For Many, Food Stamps Alone Aren't Enough

OKLAHOMA CITY - For millions of Americans the economic recovery can't get here soon enough. In 2010 a record 40.3 million Americans received food stamps. That's a 20 percent jump from 2009.

CBS News correspondent Seth Doane reports that even with that help, many are just getting by. By the end of each month the question in Sheri Lopez's kitchen isn't what's for dinner but will there be dinner?

Her daughter says, "At the end we're all just trying to find something in the cabinets. Sometimes you go to bed kind of hungry."

Sheri's husband lost his construction job a year ago.

"It has been downhill," says Sheri. "There've been no ups and downs. It has just been downhill."

This Oklahoma family of five saw no choice but to apply for food stamps. Their $500 benefit lasts two to three weeks but hardly four.

Just before midnight on the last day of every month, Sheri and her husband make a trip to the grocery store to beat the midnight rush.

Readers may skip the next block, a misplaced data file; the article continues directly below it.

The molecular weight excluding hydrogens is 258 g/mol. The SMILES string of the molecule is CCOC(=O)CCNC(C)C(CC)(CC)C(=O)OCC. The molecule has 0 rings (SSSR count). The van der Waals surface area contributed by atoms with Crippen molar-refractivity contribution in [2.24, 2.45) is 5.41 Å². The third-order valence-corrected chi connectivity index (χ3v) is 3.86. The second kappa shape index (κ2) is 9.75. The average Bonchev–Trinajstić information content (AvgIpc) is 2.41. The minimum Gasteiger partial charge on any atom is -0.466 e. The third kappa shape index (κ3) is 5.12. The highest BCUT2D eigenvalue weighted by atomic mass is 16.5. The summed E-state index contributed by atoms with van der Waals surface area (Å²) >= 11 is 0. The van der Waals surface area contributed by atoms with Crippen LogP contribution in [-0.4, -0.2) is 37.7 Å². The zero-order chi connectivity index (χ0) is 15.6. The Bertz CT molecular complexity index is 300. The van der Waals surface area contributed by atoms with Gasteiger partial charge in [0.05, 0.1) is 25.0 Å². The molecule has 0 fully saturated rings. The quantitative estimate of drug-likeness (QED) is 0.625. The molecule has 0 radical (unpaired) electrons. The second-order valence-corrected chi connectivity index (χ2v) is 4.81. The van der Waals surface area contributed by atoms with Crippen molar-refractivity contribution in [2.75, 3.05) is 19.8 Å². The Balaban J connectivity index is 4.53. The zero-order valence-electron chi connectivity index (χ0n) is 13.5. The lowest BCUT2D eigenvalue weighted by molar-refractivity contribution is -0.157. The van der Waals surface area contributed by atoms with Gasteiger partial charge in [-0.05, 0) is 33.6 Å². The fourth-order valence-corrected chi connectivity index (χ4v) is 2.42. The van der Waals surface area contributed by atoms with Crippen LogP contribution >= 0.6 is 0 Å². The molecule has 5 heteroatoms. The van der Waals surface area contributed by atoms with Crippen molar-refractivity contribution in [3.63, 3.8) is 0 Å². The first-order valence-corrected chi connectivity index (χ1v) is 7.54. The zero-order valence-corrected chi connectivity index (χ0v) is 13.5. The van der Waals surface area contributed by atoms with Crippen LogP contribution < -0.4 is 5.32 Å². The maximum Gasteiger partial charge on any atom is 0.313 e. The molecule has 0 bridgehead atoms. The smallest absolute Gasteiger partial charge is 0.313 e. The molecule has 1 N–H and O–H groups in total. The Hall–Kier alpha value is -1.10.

"We get excited," says Sheri. "Like, 'Oh, we're going to go shopping tonight!'"

On the first of the month food stamp debit cards are automatically refilled with benefit money from the government. On an average night between midnight and 3 a.m., a store could bring in about $3000. On the first of the month that number is 10 times as much with almost everyone using food stamps.

The aisles are stocked with stories of hard times. Alisha Ross has been looking for work for six months.

Seth Doane: "What would you do if you didn't have food stamps?"

Alisha Ross: "I don't know. They're pretty important."

In Oklahoma the number of people relying on food stamps is up, close to 40 percent in two years.

The stamps are only meant to be a supplement but in some cases there's nothing to supplement, so the Oklahoma food bank fills the gap.

"The last two weeks of the month is when our pantries just get slammed," says executive director and CEO of the Regional Food Bank of Oklahoma Rodney Bivins.

They've increased distribution 74 percent to keep up with the end-of-the month crunch.

"It used to be emergency and now they're asking us to sustain them," says Bivins.

Pantries and food stamps have helped sustain the Lopez family but those days may be coming to an end. Sheri's husband just got a job.

"Yes. Thank god," says Sheri.

And with the new year Sherri's resolution is to get off food stamps for good.
  • Seth Doane

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